Following two days of cooler conditions in the southeast of Australia intense heat returned on the 11th of January. This second wave of heat reached its peak on the 12th and 13th in the eastern states, with Moomba Airport in SA recording 49.6 °C on the 12th (the highest of the event thus far and the highest temperature in SA outside of January 1960), 48.6 °C at Wanaaring Post Office in NSW on the 12th and 49.0 °C at Birdsville in QLD on the 13th. On the morning of the 14th Bedouri Police Station in QLD recorded an overnight minimum temperature of 34.1 °C the highest of the event thus far and the hottest in Queensland since 34.4 °C on 5 January 2006.
Record-breaking daily temperatures
Tables 1 to 2 below give a list of all significant daily maximum and minimum temperature records broken during the course of this heatwave event to date. Many stations have also approached but not exceeded historical records including Adelaide (45.0 °C, its fourth warmest day on record). Many stations with shorter periods of observation (i.e., less than 30 years) have also broken records.
A particular feature of this heatwave event has been the exceptional spatial extent of high temperatures. Table 3 gives the national and state/territory average maximum temperature for each day of the heatwave event. Australia set a new record for the highest national area-average temperature, recording 40.33 °C and surpassing the previous record set on 21 December 1972 (40.17 °C). To date (data up to the 8 January 2013) the national area-average for each of the first 8 days of 2013 have been in the top 20 hottest days on record, with 8 January the third hottest on record and the first time 7 consecutive days over 39 °C has ever been recorded for Australia.
On Monday Australia recorded a new area-averaged mean temperature (average of the maximum and minimum) record of 32.23 °C, surpassing the old record of 31.86 °C set n 21 December 1972. This new record was subsequently broken on 8 January (32.36 °C), making 7-8 January 2013 Australia’s hottest 2-day period on record.
The colour purple: temperature scale upgraded to cope with heatwave
Latest news is that the Bureau of Meteorology have just added a new colour at the top of the temperature scale: 50 to 54 degrees C. Welcome to the global warming future:
David Jones, head of the bureau's climate monitoring and prediction unit, explained "The scale has just been increased today and I would anticipate it is because the forecast coming from the bureau's model is showing temperatures in excess of 50 degrees," he told the Sydney Morning Herald.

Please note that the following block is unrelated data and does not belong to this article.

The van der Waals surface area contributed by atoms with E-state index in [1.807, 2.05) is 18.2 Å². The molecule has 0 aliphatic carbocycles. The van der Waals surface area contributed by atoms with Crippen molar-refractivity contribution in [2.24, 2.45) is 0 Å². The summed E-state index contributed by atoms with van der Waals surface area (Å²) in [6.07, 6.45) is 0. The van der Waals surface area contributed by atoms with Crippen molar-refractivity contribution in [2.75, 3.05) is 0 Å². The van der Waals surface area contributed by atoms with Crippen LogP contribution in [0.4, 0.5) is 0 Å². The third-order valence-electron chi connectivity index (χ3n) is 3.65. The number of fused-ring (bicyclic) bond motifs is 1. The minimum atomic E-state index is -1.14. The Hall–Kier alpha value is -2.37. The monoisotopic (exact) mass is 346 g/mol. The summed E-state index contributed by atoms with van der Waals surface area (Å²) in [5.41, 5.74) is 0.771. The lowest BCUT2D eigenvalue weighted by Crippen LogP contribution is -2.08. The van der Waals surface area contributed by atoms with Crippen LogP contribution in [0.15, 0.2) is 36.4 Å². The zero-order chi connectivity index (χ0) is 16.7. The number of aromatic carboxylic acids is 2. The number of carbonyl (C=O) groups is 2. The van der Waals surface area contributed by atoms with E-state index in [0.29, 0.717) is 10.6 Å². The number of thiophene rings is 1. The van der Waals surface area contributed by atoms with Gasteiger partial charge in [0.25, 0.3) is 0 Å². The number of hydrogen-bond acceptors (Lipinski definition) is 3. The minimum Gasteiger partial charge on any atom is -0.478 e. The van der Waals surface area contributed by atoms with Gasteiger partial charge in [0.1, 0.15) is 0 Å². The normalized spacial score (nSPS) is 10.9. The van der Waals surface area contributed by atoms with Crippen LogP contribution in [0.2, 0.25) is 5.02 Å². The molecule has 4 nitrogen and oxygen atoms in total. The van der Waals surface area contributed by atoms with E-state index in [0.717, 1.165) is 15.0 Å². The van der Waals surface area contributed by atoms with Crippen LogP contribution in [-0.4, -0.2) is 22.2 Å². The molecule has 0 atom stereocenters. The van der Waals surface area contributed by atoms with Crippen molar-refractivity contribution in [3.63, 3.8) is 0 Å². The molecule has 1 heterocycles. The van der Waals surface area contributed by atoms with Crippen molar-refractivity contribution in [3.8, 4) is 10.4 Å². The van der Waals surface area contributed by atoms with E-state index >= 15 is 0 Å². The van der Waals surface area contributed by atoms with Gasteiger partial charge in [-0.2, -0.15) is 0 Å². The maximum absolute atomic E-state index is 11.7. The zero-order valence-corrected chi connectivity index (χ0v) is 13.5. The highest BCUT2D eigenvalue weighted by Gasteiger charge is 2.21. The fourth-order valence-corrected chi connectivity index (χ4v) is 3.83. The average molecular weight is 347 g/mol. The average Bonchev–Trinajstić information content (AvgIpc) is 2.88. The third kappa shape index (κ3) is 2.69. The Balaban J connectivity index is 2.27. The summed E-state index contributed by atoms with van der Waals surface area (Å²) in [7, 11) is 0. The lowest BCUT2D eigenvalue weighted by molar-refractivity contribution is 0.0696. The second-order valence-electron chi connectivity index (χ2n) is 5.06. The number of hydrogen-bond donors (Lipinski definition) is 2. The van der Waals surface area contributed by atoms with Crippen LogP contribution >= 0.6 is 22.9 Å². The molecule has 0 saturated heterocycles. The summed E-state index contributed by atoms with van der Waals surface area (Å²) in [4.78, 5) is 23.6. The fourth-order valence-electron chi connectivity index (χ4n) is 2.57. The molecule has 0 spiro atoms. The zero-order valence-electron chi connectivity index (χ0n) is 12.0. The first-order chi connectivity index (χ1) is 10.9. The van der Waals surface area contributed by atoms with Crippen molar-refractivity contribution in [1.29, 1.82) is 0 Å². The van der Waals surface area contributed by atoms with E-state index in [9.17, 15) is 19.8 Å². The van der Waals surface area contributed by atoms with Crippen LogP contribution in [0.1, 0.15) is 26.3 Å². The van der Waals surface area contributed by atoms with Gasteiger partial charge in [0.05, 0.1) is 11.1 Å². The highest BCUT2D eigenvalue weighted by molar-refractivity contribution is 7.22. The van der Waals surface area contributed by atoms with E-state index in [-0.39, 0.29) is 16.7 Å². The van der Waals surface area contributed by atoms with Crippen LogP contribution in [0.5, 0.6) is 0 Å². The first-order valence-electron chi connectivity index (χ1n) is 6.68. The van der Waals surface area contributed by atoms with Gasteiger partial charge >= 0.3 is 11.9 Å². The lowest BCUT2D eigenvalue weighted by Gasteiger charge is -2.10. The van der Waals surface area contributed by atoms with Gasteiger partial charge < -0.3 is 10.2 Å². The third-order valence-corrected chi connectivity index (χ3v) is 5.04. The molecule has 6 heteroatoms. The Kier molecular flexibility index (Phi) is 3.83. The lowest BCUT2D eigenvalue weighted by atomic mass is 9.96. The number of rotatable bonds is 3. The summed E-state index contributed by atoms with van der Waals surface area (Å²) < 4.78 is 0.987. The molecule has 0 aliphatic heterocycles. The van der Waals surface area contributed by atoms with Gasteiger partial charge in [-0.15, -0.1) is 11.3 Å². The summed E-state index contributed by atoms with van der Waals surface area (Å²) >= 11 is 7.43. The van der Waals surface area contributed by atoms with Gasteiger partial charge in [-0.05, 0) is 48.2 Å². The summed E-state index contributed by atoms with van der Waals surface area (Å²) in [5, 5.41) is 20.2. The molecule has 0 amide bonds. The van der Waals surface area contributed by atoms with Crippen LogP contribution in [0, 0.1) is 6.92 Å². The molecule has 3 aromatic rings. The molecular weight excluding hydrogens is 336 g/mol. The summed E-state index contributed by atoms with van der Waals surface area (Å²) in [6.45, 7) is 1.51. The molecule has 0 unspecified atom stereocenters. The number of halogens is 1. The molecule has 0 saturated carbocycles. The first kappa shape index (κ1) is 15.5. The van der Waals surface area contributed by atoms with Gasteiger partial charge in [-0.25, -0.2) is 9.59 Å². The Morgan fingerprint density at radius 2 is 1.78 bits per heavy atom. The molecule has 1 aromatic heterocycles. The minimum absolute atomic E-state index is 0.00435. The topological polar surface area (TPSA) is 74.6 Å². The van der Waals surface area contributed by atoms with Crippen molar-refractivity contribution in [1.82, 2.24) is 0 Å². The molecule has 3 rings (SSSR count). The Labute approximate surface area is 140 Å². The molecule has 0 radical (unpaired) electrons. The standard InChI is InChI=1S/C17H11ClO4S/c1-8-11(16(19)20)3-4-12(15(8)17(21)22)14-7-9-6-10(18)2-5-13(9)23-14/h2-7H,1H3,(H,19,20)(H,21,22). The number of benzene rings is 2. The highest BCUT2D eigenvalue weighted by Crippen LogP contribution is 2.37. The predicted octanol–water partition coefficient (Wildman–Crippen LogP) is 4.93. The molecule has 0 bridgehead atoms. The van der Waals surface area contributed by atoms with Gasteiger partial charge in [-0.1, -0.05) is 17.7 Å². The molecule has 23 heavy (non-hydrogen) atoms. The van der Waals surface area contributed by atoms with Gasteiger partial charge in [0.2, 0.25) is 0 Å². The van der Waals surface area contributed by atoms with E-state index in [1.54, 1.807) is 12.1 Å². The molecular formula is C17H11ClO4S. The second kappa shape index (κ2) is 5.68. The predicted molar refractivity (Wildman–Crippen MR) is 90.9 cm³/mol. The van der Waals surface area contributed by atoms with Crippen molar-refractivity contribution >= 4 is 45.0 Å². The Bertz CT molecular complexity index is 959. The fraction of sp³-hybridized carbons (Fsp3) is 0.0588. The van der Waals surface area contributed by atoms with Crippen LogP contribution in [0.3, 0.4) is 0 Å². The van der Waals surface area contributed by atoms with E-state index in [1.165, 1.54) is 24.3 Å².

However, this may be due to one of the modelling predictions according to Aaron Coutts-Smith, the bureau's NSW head of climate monitoring, "The indications are, from the South Australian office, that we are not looking at getting any where near that (50 degree level)."
Then again, according to Dr Jones the temperature of the air mass is still warming up. Uh Oh! "The air mass over the inland is still heating up - it hasn't peaked," Dr Jones told the Herald.
According to David Spratt's 2011 blog on a scientific study from the Royal Netherlands Meteorological Institute and Institute for Marine and Atmospheric Research at Utrecht University, Most of Australia can expect extreme temperatures of more than 50 degrees by end of century
Julia Gillard links intensity of bushfires with climate change
On Monday the Prime Minister of Australia Julia Gillard visited the bushfire devastated town of Dunalley in Tasmania and expressed her support for the residents of the town, many of whom lost everything, and outlined emergency assistance measures being taken by both the Federal and Tasmanian Government.
She also said, very briefly, that bushfires were part of Australian life in a hot and dry country. But then she went a step further. She acknowledged that climate change contributes to the frequency and intensity of bushfires through more extreme weather events like the current extreme Heatwave.
"And while you would not put any one event down to climate change ... we do know that over time as a result of climate change we are going to see more extreme weather events," she said as reported by Andrew Darby for the Brisbane Times.
Indeed we are Prime Minister. Fire weather will worsen with global warming. Certainly we will need to adapt to more frequent and intense fireweather, but we also need to keep working on reducing carbon emissions which is driving climate change. And we need to kick the coal addiction which is one of the major sources of carbon emissions.
The Prime Minister spoke to local people who had lost everything and heard several harrowing stories of escape from the intense fire front that roared down and engulfed the town. Many people fled from shore in boats, some had no recourse except to immerse themselves in the water at a pier until the ferocity of the flames had died down.
Some good news is that search teams have so far not found any bodies in the burnt wreckage of buildings in the Tasmania fires. Perhaps a good sign that more people have fire plans and are putting them into effect.
NSW facing extreme temperatures and bushfire intensity
Julia Gillard also gave a warning to the people of New South Wales. Extreme heat across the state is expected. Sydney is forecast to get up to 43 degrees, slightly shy of the record 45.3 set on January 14 in 1939. Many outback towns in New South Wales and extending over inland areas covering northern Victoria, South Australia, Queensland and Western Australia may see temperatures in the mid to high 40s. Winds gusting up to 80kms/hr are expected in many areas. Lush Vegetation from two years of abundant rain ready to burn after 9 months of drying - tinder dry. Fire weather.
NSW Premier Barrie O'Farrellsaid Monday evening "[It] is not just going to be in the 40s. It will perhaps be the worst fire danger the state has ever faced,". A Total fire ban for New South Wales is in force for Tuesday.